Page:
Learning with village elders

Germination of forest fruit plants
Elders and Children Learn from Each Other
Village elders are proud to share their experiences. "This is the first time that we have been invited to participate in curriculum development. We are honored to serve as teachers," states an elderly man from the Local Wisdom Group in Ban Narai. "We learned about the medicinal value of herbs from our mothers and fathers. At that time, there was no hospital other than the forest, so learning about it was extremely important," remarks another member of the Local Wisdom Group.
Children have also become a source of innovative practices for reforestation. On one of the forest exploration trips, a group of girls and boys noticed that there were patches of soil where no trees or plants had ever successfully grown. This arid ground is locally known as 'din preo' or 'sour dirt'. Asking themselves why this is so, the children decided to plant a strain of wild lychee in the 'sour dirt.' The plant took nicely to the unusual conditions, and subsequently several villagers have started planting this robust plant in other areas with arid soil.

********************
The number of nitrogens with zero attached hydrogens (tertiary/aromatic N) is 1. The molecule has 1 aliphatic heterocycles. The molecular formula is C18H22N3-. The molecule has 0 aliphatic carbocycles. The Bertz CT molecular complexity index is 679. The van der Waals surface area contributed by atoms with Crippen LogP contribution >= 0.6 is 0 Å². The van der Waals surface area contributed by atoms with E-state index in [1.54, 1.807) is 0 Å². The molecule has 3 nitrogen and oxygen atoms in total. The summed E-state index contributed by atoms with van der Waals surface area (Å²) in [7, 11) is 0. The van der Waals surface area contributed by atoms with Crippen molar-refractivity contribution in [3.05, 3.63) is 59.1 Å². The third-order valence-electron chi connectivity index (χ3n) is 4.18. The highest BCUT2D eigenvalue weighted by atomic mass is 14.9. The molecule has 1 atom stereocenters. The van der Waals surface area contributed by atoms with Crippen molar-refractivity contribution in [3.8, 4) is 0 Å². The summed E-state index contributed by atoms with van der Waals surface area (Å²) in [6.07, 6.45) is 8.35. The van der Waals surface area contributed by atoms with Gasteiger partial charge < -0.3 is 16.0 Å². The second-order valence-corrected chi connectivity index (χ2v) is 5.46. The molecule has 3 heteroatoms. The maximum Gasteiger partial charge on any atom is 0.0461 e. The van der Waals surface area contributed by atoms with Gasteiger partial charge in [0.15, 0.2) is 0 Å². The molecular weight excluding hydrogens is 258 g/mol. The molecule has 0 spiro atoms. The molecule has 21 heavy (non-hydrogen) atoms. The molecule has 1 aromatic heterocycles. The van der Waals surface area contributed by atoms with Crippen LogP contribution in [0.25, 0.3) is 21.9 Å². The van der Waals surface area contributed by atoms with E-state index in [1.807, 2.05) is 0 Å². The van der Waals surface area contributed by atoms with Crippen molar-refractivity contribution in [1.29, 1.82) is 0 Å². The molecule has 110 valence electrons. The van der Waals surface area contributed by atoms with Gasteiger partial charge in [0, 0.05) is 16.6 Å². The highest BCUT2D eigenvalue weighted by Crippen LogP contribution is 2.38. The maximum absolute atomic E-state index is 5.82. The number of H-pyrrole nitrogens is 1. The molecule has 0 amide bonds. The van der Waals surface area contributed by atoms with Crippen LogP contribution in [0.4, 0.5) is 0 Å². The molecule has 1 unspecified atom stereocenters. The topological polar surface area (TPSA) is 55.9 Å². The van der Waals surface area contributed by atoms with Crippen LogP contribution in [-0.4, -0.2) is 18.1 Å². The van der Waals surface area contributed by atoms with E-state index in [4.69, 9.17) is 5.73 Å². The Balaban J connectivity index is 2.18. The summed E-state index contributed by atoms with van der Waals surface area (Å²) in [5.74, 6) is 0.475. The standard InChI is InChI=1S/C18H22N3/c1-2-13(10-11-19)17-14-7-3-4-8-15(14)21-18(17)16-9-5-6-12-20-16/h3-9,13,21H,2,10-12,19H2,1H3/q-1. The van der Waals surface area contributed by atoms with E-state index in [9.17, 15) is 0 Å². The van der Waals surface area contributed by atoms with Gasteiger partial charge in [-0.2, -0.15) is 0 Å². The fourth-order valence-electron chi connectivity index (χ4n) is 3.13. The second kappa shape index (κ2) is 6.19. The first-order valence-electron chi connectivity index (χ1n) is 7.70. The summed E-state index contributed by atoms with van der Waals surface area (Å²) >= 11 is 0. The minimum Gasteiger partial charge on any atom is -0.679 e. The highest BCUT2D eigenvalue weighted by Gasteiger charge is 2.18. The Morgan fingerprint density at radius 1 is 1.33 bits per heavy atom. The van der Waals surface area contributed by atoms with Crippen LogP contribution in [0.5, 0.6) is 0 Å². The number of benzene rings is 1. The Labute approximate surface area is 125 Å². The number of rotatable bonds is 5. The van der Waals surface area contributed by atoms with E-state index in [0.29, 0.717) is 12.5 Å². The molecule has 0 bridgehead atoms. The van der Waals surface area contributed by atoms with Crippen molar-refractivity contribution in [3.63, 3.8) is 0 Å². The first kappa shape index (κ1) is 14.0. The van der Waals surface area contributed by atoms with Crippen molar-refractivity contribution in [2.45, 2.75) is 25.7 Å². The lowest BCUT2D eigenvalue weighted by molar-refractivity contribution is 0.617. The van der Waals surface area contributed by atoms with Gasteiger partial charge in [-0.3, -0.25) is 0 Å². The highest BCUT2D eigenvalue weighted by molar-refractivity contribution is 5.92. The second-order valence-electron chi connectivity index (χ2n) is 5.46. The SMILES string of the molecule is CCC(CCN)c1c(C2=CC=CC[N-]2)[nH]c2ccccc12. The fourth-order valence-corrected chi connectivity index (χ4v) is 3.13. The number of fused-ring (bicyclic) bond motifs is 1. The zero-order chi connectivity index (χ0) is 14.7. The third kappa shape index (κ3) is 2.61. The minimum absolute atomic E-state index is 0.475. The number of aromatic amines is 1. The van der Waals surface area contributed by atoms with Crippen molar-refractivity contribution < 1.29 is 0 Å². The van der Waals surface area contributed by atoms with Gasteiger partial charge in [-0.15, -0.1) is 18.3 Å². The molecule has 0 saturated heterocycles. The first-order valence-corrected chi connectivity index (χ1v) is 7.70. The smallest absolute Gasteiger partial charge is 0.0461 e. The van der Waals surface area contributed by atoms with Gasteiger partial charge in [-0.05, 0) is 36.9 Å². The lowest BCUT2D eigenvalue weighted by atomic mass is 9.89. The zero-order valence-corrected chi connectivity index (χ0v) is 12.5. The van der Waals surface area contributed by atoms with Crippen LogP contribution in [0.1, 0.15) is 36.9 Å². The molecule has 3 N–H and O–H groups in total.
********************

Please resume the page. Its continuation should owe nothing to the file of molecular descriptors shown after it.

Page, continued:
Learning Through Local Skills in Ban Daeng
In Ban Daeng, another village in Northeastern Thailand, the local curriculum emphasizes indigenous vocations rather than environmental issues. Community experts are invited into the classroom to teach practical skills such as hair styling, chicken raising, herbal medicine, silk weaving and other skills. Although most of these skills have been passed on informally for generations, the difference is that now they are recognized as educational content.

Results in the classroom
All subjects are made more relevent by presenting them in a local context. Students learn:
  • Mathematics by calculating percentages related to wildlife diversity in the local forest
  • The Thai and English names of curative natural herbs
  • Essay writing using the forest as a topic
  • Science by mixing herbal shampoos and teas
  • Technology by designing traditional Thai 'mutmee' silk patterns on the computer
"The local curriculum offers children opportunities for hands-on learning. We have built a miniature village behind the school, complete with samples of many of the plants found in the local forest," explains Ajaan Samai, a teacher who has been instrumental in the development of the local curriculum at Ban Daeng School. We take trips to the local forest to harvest wild mushrooms and the children practice their skills daily. The children seem happier and less stressed as their learning environment is not confined to the classroom. Many of the students have excelled with the local curriculum, even those who are usually not motivated in the classroom."

Admiring plants that eat insects

Back in the classroom